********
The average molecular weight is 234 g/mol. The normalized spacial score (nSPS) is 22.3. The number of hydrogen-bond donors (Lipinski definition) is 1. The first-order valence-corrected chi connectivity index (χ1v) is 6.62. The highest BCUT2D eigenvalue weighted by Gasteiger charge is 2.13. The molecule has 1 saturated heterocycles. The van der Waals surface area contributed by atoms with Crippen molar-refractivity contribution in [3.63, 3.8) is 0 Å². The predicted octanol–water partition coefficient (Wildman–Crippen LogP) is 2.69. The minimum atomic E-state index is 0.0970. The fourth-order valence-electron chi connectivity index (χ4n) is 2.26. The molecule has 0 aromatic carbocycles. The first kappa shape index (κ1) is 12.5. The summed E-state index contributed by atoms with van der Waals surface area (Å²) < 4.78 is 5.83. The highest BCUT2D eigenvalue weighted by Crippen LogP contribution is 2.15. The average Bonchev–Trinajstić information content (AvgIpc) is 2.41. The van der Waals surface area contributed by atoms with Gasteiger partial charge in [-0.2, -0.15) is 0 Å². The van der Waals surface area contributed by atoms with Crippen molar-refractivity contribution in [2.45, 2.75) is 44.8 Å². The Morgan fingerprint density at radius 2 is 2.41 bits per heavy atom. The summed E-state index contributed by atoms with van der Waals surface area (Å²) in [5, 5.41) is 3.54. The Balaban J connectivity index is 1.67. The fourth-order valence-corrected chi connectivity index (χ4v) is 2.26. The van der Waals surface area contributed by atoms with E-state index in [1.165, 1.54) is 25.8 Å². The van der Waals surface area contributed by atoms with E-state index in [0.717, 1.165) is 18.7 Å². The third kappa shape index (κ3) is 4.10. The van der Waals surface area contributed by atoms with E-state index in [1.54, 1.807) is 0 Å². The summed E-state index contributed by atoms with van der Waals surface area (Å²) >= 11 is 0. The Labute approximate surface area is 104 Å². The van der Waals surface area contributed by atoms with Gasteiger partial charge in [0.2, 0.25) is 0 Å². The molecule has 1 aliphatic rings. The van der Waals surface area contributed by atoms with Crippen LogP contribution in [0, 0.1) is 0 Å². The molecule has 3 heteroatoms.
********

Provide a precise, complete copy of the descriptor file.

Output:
The average molecular weight is 234 g/mol. The normalized spacial score (nSPS) is 22.3. The number of hydrogen-bond donors (Lipinski definition) is 1. The first-order valence-corrected chi connectivity index (χ1v) is 6.62. The highest BCUT2D eigenvalue weighted by Gasteiger charge is 2.13. The molecule has 1 saturated heterocycles. The van der Waals surface area contributed by atoms with Crippen molar-refractivity contribution in [3.63, 3.8) is 0 Å². The predicted octanol–water partition coefficient (Wildman–Crippen LogP) is 2.69. The minimum atomic E-state index is 0.0970. The fourth-order valence-electron chi connectivity index (χ4n) is 2.26. The molecule has 0 aromatic carbocycles. The first kappa shape index (κ1) is 12.5. The summed E-state index contributed by atoms with van der Waals surface area (Å²) < 4.78 is 5.83. The highest BCUT2D eigenvalue weighted by Crippen LogP contribution is 2.15. The average Bonchev–Trinajstić information content (AvgIpc) is 2.41. The van der Waals surface area contributed by atoms with Gasteiger partial charge in [-0.2, -0.15) is 0 Å². The van der Waals surface area contributed by atoms with Crippen molar-refractivity contribution in [2.45, 2.75) is 44.8 Å². The Morgan fingerprint density at radius 2 is 2.41 bits per heavy atom. The summed E-state index contributed by atoms with van der Waals surface area (Å²) in [5, 5.41) is 3.54. The Balaban J connectivity index is 1.67. The fourth-order valence-corrected chi connectivity index (χ4v) is 2.26. The van der Waals surface area contributed by atoms with E-state index in [1.165, 1.54) is 25.8 Å². The van der Waals surface area contributed by atoms with E-state index in [0.717, 1.165) is 18.7 Å². The third kappa shape index (κ3) is 4.10. The van der Waals surface area contributed by atoms with E-state index in [1.54, 1.807) is 0 Å². The summed E-state index contributed by atoms with van der Waals surface area (Å²) >= 11 is 0. The Labute approximate surface area is 104 Å². The van der Waals surface area contributed by atoms with Gasteiger partial charge in [0.2, 0.25) is 0 Å². The molecule has 1 aliphatic rings. The van der Waals surface area contributed by atoms with Crippen LogP contribution in [0, 0.1) is 0 Å². The molecule has 3 heteroatoms.